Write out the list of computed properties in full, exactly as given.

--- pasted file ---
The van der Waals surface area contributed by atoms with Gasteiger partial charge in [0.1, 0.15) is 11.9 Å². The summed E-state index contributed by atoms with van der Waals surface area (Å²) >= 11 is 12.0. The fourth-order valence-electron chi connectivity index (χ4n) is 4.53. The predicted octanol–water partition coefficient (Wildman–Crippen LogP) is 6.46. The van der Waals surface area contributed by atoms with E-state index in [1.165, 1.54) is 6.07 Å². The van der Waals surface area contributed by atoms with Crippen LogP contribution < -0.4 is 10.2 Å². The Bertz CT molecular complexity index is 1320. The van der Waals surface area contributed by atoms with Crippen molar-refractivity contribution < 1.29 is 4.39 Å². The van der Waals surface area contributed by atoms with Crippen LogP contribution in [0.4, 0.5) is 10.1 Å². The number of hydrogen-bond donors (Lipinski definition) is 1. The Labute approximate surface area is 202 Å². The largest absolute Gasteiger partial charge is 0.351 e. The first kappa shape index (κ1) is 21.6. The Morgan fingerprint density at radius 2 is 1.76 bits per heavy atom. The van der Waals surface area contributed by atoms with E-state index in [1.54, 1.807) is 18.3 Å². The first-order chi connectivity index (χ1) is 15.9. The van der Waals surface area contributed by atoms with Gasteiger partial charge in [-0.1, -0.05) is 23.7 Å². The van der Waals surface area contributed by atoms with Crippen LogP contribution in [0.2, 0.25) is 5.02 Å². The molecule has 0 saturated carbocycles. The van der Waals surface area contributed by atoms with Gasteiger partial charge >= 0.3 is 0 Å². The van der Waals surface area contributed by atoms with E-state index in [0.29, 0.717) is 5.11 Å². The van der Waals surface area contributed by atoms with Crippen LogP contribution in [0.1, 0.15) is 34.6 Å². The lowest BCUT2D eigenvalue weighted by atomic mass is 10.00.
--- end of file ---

The van der Waals surface area contributed by atoms with Gasteiger partial charge in [0.1, 0.15) is 11.9 Å². The summed E-state index contributed by atoms with van der Waals surface area (Å²) >= 11 is 12.0. The fourth-order valence-electron chi connectivity index (χ4n) is 4.53. The predicted octanol–water partition coefficient (Wildman–Crippen LogP) is 6.46. The van der Waals surface area contributed by atoms with E-state index in [1.165, 1.54) is 6.07 Å². The van der Waals surface area contributed by atoms with Crippen LogP contribution < -0.4 is 10.2 Å². The Bertz CT molecular complexity index is 1320. The van der Waals surface area contributed by atoms with Crippen molar-refractivity contribution < 1.29 is 4.39 Å². The van der Waals surface area contributed by atoms with Crippen LogP contribution in [0.4, 0.5) is 10.1 Å². The number of hydrogen-bond donors (Lipinski definition) is 1. The Labute approximate surface area is 202 Å². The largest absolute Gasteiger partial charge is 0.351 e. The first kappa shape index (κ1) is 21.6. The Morgan fingerprint density at radius 2 is 1.76 bits per heavy atom. The van der Waals surface area contributed by atoms with E-state index in [1.54, 1.807) is 18.3 Å². The first-order chi connectivity index (χ1) is 15.9. The van der Waals surface area contributed by atoms with Gasteiger partial charge in [-0.1, -0.05) is 23.7 Å². The van der Waals surface area contributed by atoms with Crippen LogP contribution in [0.2, 0.25) is 5.02 Å². The molecule has 0 saturated carbocycles. The van der Waals surface area contributed by atoms with Gasteiger partial charge >= 0.3 is 0 Å². The van der Waals surface area contributed by atoms with E-state index in [0.29, 0.717) is 5.11 Å². The van der Waals surface area contributed by atoms with Crippen LogP contribution in [0.1, 0.15) is 34.6 Å². The lowest BCUT2D eigenvalue weighted by atomic mass is 10.00.